US Beekeepers Lost 40% of Their Bees in the Past Year

There’s some unfortunate buzz that’s beginning to circulate. 

A survey released today reveals that US beekeepers lost more than 40 percent of their honeybee colonies during the year spanning April 2014 to April 2015.

The survey – conducted each year by the Bee Informed Partnership in collaboration with the Apiary Inspectors of America – asked 6000 commercial and small-scale beekeepers from all 50 states to track the health and survival rates of their honeybee colonies.

And the results weren’t sweet like honey.

Though winter loss rates did improve slightly compared to last year, summer losses were pretty severe; contributing to the high rate of total annual loses. Winter loss rates decreased from 23.7 percent last year to 23.1 percent this year, while summer loss rates increased from 19.8 percent to 27.4 percent.
The results are important because it was previously thought that winter losses were more of an important indicator of health, as surviving the cold winter months is a crucial test for any bee colony. However, we now know that summer loss rates are a pretty big deal too.

Among backyard beekeepers – defined as those who manage fewer than 50 colonies – the varroa mite is to blame. The lethal, bloodsucking parasite can spread between colonies. When it comes to the commercial beekeepers, the causes for the losses weren’t so apparent.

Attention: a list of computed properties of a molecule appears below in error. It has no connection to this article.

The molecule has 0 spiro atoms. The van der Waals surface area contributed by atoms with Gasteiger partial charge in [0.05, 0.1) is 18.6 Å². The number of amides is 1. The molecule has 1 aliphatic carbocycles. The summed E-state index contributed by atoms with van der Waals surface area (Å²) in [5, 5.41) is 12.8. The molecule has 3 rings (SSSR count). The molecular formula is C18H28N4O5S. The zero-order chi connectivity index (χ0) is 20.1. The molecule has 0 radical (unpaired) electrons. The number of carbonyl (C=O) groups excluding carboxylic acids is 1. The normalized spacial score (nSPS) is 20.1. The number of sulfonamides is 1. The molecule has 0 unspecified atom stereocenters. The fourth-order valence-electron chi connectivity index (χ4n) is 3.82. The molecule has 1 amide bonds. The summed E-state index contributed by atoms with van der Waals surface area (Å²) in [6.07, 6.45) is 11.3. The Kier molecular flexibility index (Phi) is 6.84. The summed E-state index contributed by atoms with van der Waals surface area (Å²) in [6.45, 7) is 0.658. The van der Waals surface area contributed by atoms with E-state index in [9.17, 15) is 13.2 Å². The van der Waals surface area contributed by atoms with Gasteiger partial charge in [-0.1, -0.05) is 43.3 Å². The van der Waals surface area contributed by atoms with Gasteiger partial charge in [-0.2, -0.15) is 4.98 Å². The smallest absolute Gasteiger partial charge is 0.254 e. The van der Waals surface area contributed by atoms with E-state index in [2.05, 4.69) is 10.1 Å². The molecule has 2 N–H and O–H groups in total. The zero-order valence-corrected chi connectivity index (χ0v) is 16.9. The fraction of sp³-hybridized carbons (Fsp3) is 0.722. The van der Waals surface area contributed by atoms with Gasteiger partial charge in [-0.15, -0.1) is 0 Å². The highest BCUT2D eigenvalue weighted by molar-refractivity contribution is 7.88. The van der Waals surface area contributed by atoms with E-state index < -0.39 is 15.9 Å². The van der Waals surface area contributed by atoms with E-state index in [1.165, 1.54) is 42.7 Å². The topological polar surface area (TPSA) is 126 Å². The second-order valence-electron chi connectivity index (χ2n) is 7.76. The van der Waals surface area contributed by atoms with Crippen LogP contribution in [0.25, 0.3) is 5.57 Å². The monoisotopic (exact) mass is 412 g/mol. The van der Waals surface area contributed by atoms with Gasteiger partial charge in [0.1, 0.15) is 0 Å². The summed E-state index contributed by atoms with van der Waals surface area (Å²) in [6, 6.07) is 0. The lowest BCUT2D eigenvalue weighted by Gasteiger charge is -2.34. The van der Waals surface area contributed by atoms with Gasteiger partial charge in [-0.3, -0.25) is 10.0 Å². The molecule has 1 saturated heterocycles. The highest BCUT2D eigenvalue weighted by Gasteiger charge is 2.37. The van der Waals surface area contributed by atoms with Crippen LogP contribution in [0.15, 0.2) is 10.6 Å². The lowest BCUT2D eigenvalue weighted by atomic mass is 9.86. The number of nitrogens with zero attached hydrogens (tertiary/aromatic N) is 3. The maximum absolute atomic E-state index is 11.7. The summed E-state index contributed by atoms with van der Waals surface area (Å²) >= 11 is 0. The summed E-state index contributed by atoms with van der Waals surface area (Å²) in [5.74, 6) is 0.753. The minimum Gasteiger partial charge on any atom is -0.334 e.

“Backyard beekeepers were more prone to heavy mite infestations, but we believe that is because a majority of them are not taking appropriate steps to control mites,” said Dennis vanEngelsdorp, an assistant professor of entomology at the University of Maryland and project director for the Bee Informed Partnership. “Commercial keepers were particularly prone to summer losses. But they typically take more aggressive action against varroa mites, so there must be other factors at play.”

The survey is part of a larger research effort to understand why honeybee colonies are in such poor health, and what can be done to manage the situation. The findings, of course, raise concerns over the long-term trend of poor health in honeybee colonies.

Even if you’re allergic to bee strings, or terrified by the sight of bees – the decline is definitely not a good thing. There’s nothing sweet about this news as bees play a significant role in fruit and vegetable production. 

Not only do colony losses present a financial burden for beekeepers, they can lead to shortages among the numerous crops that depend on honeybees as pollinators. This means things like almonds, which depend entirely on honeybees for pollination.

If you still don’t care, consider this (just to drive home the point, especially to you foodies): Seventy out of the top 100 human food crops, which supply about 90 per cent of the world’s nutrition, are pollinated by bees.

So yeah, it’s a pretty big deal…

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